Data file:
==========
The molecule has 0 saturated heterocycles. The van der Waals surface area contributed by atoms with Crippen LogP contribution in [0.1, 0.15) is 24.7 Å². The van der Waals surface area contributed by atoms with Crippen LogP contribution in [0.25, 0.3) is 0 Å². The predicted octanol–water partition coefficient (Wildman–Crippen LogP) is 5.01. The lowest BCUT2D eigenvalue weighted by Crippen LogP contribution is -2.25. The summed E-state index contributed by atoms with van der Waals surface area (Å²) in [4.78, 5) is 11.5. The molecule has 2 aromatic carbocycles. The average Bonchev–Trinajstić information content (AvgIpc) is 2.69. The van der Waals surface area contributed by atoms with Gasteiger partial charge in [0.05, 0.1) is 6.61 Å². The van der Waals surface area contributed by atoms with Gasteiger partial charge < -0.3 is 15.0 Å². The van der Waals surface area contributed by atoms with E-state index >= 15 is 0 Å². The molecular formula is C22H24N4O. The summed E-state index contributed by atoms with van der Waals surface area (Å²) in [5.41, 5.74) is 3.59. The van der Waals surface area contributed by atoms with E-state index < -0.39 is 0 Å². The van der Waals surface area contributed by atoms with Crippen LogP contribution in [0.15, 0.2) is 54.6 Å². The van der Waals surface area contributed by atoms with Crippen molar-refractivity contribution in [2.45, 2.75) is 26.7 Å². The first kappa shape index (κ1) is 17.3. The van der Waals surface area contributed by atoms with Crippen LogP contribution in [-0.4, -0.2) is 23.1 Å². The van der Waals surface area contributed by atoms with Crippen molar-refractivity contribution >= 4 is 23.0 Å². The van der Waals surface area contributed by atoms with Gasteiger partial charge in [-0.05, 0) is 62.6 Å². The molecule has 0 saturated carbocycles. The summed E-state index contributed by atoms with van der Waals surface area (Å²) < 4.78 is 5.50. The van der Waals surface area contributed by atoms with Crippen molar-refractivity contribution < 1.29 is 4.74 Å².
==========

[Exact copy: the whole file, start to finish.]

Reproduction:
The molecule has 0 saturated heterocycles. The van der Waals surface area contributed by atoms with Crippen LogP contribution in [0.1, 0.15) is 24.7 Å². The van der Waals surface area contributed by atoms with Crippen LogP contribution in [0.25, 0.3) is 0 Å². The predicted octanol–water partition coefficient (Wildman–Crippen LogP) is 5.01. The lowest BCUT2D eigenvalue weighted by Crippen LogP contribution is -2.25. The summed E-state index contributed by atoms with van der Waals surface area (Å²) in [4.78, 5) is 11.5. The molecule has 2 aromatic carbocycles. The average Bonchev–Trinajstić information content (AvgIpc) is 2.69. The van der Waals surface area contributed by atoms with Gasteiger partial charge in [0.05, 0.1) is 6.61 Å². The van der Waals surface area contributed by atoms with Gasteiger partial charge < -0.3 is 15.0 Å². The van der Waals surface area contributed by atoms with E-state index >= 15 is 0 Å². The molecular formula is C22H24N4O. The summed E-state index contributed by atoms with van der Waals surface area (Å²) in [5.41, 5.74) is 3.59. The van der Waals surface area contributed by atoms with E-state index < -0.39 is 0 Å². The van der Waals surface area contributed by atoms with Crippen LogP contribution in [0.15, 0.2) is 54.6 Å². The van der Waals surface area contributed by atoms with Crippen molar-refractivity contribution in [2.45, 2.75) is 26.7 Å². The first kappa shape index (κ1) is 17.3. The van der Waals surface area contributed by atoms with Crippen LogP contribution in [-0.4, -0.2) is 23.1 Å². The van der Waals surface area contributed by atoms with Crippen molar-refractivity contribution >= 4 is 23.0 Å². The van der Waals surface area contributed by atoms with Gasteiger partial charge in [-0.05, 0) is 62.6 Å². The molecule has 0 saturated carbocycles. The summed E-state index contributed by atoms with van der Waals surface area (Å²) < 4.78 is 5.50. The van der Waals surface area contributed by atoms with Crippen molar-refractivity contribution < 1.29 is 4.74 Å².